Have folks taken any special precautions to protect your plantings?
Any casualties yet?
I haven't gotten around to getting any automated irrigation going this year, and have a bunch of 1st year trees plus everything I had before. When its not too hot to be out there, I've tried to water - but dang its hot out there.
Hopefully my young grafts will survive. I had great success rate with my persimmon grafting, 100% so far except maybe the really thin chocolate scions that I collected. They're just leafing out though. Hopefully they don't mind a few days in the triple digits.
I have some seedling apples in pots so I moved them into the shade and within range of the lawn sprinklers. But I've already grafted most of them so I'm not all that attached to them.
I have been doing some deep watering on my young apples, pears, grapes, cornelian cherry and plums in the mornings.
But since this is probably the new normal, if something dies, that will just make space for something else that is more tolerant of heat.
So far not too bad. I probably lost my Cardinal persimmon, one of 2 Giombo grafts got knocked off by the wind. Some tips wilted and crisped on some things. The goumi went from starting to get fully ripe, to overripe and flaccid and it was looking like a bumper crop. The black currants fruit may be thrashed too.
Feijoa loved it and grew significantly, jujube seems unfazed. Young citrus seem to have liked the weather as well.
Dead new asparagus plants.
The newly grafted American persimmons thought it was awesome.
I just thought of a new procedure I'm going to try. When I go on vacation during this, the hottest part of the year,
I'm going to prop up panels of plywood in front of my plants, so they don't get heated so badly.
We'll see if it works when I get back.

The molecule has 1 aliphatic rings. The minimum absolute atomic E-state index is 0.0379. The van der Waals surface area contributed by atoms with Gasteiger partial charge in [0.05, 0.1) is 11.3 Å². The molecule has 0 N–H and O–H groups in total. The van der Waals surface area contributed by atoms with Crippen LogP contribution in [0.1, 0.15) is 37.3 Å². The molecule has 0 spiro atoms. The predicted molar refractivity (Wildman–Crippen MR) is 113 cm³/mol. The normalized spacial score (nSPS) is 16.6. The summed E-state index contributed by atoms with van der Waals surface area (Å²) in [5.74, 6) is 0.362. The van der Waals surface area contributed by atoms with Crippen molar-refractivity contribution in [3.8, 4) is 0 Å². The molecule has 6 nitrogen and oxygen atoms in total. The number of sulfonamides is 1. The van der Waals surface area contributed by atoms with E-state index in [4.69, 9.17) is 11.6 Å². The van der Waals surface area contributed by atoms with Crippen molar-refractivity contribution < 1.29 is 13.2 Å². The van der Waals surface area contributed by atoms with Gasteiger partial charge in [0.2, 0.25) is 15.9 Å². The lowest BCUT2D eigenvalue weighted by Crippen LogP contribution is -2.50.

Yeah, my persimmon grafts mostly seem to be doing pretty well.
The black currant crop is looking like a total loss 🙁
The jam I made last year took me well into spring.
Honeyberries have held up surprisingly well, and the blueberries too. Ripening earlier.
We went to the beach this weekend (Arch Cape). The branch tips of nearly all the evergreens within 10 miles of the beach are dead - the entire forest. Pretty shocking. Will be interesting to see if the trees recover. If not it will be a huge number of dead trees.
The plywood panels helped. Dave M's comment reminds me that I have noticed a huge number of native Rhododendrons looking burnt to a crisp. I have heard ecologists talk about a new group of "native" plants with the new climate system. We'll see what happens.
Keeping everything cool really improves success. Nobody ever thinks how proper managing of room temperature as we sleep at night inside our own walls can benefit us as gardeners but speaking for myself I can't tend to outdoors if I'm too hot during the day or too tired. So I count my fruit tree blessings to an air conditioner that works most of the time and when it doesn't I have to reflect all the sun away by drawing the blinds tight.
I also have an east facing brick exterior wall and a huge shade tree (turkish nut hazel) on the west. Here's how the brick works: The bright mornings absorb the BTU contents and delay the radiation heat from entering those east walls. Then by the time it's time to go to bed the bricks release the energy that was accumulated just at the cooler time of day when it's okay to open up my blinds and all the glass of every window that counts to me. One on the east and my own west side bedroom window allowing for the cross breeze (west-east) and stored energy to escape fast enough.